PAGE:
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Simcoe Muskoka’s top doctor recommends getting third shot as best protection against Omicron variant

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The active COVID-19 case count in Muskoka has jumped up by 40 to 263.

It comes as the Simcoe Muskoka District Health Unit (SMDHU) is reporting 50 new cases of the virus. Breaking that down, 19 of the new cases are in Huntsville, 18 in Bracebridge, 11 in Gravenhurst, and one each in Georgian Bay and Muskoka Lakes.

One person remains in hospital.

As the calendar turns to a new year, SMDHU’s Medical Officer of Health Dr. Charles Gardner says the last two weeks of 2021 saw jumps in the amount of COVID cases in Muskoka. Compared to a week ago, cases locally are up 51-percent. However, put into perspective, there has been a 91-percent jump in cases in neighbouring Simcoe County and a 171-percent jump Ontario-wide this week when compared to last, according to Gardner. 

He didn’t provide a breakdown by region, but Gardner said in his weekly briefing Friday that 94-percent of new cases popping up in SMDHU’s medical region is the Omicron variant. Gardner said the new cases tend to be in people under 60 with the majority of outbreaks at schools and congregate living settings. 

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With that in mind, he said everyone needs to get in line to get a third shot of a COVID-19 vaccine. “There is evidence that two doses provides protection against hospital amidation, but not very high with regards to prevention of transmission,” he said.

Friday marks the first day of the province’s shift to prioritizing getting tests in the hands of the most vulnerable.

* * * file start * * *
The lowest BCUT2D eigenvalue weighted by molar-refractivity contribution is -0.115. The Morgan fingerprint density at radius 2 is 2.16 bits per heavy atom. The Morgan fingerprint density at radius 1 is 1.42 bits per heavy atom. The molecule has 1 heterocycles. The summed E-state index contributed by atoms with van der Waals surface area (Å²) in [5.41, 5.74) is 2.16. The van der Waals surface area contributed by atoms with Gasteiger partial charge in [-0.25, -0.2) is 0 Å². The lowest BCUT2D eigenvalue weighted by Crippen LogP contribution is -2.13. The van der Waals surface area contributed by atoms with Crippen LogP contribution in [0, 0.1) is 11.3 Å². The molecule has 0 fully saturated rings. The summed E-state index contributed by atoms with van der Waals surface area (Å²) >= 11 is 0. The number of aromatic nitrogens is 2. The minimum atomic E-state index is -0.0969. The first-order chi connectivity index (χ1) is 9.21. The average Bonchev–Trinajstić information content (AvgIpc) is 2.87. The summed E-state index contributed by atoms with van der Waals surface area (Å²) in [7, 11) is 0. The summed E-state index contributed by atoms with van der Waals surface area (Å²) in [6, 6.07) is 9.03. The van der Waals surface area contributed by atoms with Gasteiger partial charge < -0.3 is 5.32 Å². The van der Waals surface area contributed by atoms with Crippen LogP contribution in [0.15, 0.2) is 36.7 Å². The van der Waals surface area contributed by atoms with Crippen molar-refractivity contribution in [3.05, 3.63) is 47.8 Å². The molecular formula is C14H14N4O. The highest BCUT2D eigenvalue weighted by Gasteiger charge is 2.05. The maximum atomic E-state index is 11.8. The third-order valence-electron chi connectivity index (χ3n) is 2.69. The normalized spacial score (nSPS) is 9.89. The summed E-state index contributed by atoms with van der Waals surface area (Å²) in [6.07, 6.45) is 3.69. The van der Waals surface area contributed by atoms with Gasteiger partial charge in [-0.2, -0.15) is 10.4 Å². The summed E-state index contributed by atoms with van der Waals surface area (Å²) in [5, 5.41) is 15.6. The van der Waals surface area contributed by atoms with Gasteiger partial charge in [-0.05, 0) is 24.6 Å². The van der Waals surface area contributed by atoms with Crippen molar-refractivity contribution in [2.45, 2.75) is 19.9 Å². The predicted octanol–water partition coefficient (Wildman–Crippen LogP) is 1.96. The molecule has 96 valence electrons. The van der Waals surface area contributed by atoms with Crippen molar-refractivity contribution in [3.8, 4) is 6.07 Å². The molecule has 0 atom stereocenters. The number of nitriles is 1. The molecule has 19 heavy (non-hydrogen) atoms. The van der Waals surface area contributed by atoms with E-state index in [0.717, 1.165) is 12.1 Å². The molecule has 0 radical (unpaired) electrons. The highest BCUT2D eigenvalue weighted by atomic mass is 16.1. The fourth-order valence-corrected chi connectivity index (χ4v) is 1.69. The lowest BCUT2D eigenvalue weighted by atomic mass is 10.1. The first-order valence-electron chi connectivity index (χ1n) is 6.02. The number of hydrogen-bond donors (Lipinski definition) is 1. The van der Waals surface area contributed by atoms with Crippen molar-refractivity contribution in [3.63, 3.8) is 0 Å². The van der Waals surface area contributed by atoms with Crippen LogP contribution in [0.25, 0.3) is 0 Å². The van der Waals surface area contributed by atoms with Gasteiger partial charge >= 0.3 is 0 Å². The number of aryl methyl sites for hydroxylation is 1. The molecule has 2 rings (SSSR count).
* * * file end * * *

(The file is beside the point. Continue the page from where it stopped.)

“For every one case you know of, there’s an unknown number of cases that are in the community that don’t have symptoms or didn’t come forward to get tested,” Gardner said when asked about how trustworthy the health unit’s daily COVID reporting will be now with the testing change. He added that’s been the case since the beginning of the pandemic. 

He said to find the most accurate number, they will have to take into account things like hospital capacity and test positivity.

New isolation requirements have also been put in place by the province. Garnder said this means it’s likely health officials will not be getting in touch with you if you test positive and the responsibility will be on you to follow the self-isolation guidelines set by the province.

“Now is the time to really take a close look at your risks and the ways in which you can get exposed, or the ways in which it can be brought into the household, and what you can do to reduce that risk,” Garnder said to finish off his briefing.

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